There were insufficient amount of studies for stature estimation in the Malaysia population but it is certainly warranted to produce regressions based on the Malaysia population. A study conducted in 2013 to analyze the relationship between stature and lower limb dimensions in the Malaysia population. The samples are 100 corpses that consist of 69 males and 31 females aged between 20 to 90 years old. The parameters measured were stature, thigh length, lower leg length, leg length, foot length, foot stature and foot breadth. Results showed that the mean values in males were significantly higher than those in females (p<0.05). There were significant correlations between lower limb dimensions and stature [4]. Another study was carried out on a sample of 200 skeletons from a northern Thai population (132 males and 68 females), ranging in age from 19 to 94 years. The maximum lengths of six long bones (humerus, radius, ulna, femur, tibia and fibula) were measured and the stature reconstruction Formula was generated using linear regression. The results showed that the three lower limb bones are the most accurate estimators of stature among the males [6].

The main focus of this study was to compute stature using the PMCT images of 3 long bones including humerus, femur and tibia by applying the existing Formula and subsequently compared to the actual stature. The accuracy and reliability of each Formula were compared. Occasionally, statistical analysis was conducted to formulate a new tool of stature estimation using the anthropometry data of humerus, femur and tibia length. Subsequent validation on the Formula has been conducted to confirm the effectiveness of the new tool of stature estimation.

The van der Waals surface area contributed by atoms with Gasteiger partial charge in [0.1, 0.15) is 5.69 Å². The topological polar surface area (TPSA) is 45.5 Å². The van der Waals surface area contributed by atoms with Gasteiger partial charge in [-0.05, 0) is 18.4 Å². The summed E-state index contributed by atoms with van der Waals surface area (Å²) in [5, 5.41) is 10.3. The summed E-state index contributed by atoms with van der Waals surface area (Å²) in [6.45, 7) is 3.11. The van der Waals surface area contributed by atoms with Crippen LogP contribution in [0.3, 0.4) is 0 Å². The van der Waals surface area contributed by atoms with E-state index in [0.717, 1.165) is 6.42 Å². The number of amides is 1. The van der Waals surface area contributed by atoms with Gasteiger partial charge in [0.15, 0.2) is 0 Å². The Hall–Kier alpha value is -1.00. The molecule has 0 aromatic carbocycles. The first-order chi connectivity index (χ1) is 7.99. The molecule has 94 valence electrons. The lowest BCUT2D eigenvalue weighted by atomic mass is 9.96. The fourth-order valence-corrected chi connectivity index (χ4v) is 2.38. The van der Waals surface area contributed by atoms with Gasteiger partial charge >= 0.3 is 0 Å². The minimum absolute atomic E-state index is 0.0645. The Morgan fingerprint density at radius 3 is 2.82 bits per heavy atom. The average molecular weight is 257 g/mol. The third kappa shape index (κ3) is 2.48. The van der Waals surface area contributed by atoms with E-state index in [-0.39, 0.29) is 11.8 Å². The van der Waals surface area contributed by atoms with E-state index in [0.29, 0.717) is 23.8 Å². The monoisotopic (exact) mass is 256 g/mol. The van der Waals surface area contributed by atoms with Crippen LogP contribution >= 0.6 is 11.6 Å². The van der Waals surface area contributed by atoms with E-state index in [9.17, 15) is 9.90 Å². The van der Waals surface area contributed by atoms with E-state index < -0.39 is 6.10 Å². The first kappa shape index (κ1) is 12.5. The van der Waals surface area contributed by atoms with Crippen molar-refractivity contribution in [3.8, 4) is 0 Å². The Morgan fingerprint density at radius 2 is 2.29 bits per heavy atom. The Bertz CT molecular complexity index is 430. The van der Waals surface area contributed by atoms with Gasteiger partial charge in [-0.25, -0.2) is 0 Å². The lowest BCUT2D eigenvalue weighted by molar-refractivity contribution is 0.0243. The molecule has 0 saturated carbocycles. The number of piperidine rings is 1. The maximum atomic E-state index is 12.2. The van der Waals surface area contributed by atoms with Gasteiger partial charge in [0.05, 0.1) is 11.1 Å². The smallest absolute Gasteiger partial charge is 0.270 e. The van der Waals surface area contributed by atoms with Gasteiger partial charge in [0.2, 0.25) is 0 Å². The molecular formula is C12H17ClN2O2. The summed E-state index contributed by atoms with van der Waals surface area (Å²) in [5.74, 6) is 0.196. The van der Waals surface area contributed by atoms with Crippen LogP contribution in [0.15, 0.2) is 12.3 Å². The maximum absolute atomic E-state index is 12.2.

General objectives

Compare and formulate the stature estimation by using PMCT Scan images of long bones including humerus, femur and tibia.

Specific objectives


All the postmortem cases aged 19-79 with known stature that were scanned using PMCT in 2015 included the total sample size of 333 by retrospective convenience sampling based on the archived PMCT images available in Forensic Medicine Department of Hospital Kuala Lumpur, Malaysia. This study was registered with National Medical Research Register (NMRR-16-354-29822) and has obtained clearance from local Medical Research and Ethics Committees (MREC).

Exclusion criteria’s were all the fractured bones or presenting out of the PMCT framework to eliminate the bone defects factor and dead bodies aged below 18 years also were excluded to avoid any age-dependent developmental factor. Throughout this retrospective study, the distance between two points, i.e. both ends of the long bone within a plane was measured following anatomical position. Figure 1 showed the measurements of dead bodies’ humerus length (H), femur length (F) and tibia length (T) in reformatted CT images through OsiriX using its measuring scales. The scales are corrected to 0.1 millimeter, however it was rounded up to .1 centimeter (cm) to equalize with the stature measurement of 0.1 cm as well as the stature measuring scale during postmortem examination following the anatomical position on the autopsy table.